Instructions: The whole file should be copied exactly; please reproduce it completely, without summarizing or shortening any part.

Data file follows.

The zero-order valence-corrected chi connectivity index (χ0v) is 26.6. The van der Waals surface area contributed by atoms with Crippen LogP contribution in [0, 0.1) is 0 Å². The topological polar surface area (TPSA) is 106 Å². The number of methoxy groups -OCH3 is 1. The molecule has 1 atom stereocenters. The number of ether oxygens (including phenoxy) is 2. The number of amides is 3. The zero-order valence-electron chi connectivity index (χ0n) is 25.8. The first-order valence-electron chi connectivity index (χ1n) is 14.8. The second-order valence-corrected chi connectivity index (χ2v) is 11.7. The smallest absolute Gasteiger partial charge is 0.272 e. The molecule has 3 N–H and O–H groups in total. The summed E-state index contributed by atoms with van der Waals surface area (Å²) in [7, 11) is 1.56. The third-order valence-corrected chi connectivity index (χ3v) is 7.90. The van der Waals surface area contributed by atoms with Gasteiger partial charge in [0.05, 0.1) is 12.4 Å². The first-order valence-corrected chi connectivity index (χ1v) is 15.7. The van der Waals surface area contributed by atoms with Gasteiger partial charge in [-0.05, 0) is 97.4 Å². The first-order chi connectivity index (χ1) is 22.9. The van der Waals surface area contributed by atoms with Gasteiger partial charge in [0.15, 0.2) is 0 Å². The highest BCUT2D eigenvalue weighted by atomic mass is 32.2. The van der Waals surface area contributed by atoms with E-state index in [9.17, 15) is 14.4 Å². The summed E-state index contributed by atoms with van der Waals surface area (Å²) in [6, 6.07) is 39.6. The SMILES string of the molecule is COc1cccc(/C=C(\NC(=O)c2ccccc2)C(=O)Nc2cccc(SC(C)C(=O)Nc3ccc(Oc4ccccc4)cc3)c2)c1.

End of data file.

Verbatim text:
The zero-order valence-corrected chi connectivity index (χ0v) is 26.6. The van der Waals surface area contributed by atoms with Crippen LogP contribution in [0, 0.1) is 0 Å². The topological polar surface area (TPSA) is 106 Å². The number of methoxy groups -OCH3 is 1. The molecule has 1 atom stereocenters. The number of ether oxygens (including phenoxy) is 2. The number of amides is 3. The zero-order valence-electron chi connectivity index (χ0n) is 25.8. The first-order valence-electron chi connectivity index (χ1n) is 14.8. The second-order valence-corrected chi connectivity index (χ2v) is 11.7. The smallest absolute Gasteiger partial charge is 0.272 e. The molecule has 3 N–H and O–H groups in total. The summed E-state index contributed by atoms with van der Waals surface area (Å²) in [7, 11) is 1.56. The third-order valence-corrected chi connectivity index (χ3v) is 7.90. The van der Waals surface area contributed by atoms with Gasteiger partial charge in [0.05, 0.1) is 12.4 Å². The first-order valence-corrected chi connectivity index (χ1v) is 15.7. The van der Waals surface area contributed by atoms with Gasteiger partial charge in [-0.05, 0) is 97.4 Å². The first-order chi connectivity index (χ1) is 22.9. The van der Waals surface area contributed by atoms with Gasteiger partial charge in [0.15, 0.2) is 0 Å². The highest BCUT2D eigenvalue weighted by atomic mass is 32.2. The van der Waals surface area contributed by atoms with E-state index in [9.17, 15) is 14.4 Å². The summed E-state index contributed by atoms with van der Waals surface area (Å²) in [6, 6.07) is 39.6. The SMILES string of the molecule is COc1cccc(/C=C(\NC(=O)c2ccccc2)C(=O)Nc2cccc(SC(C)C(=O)Nc3ccc(Oc4ccccc4)cc3)c2)c1.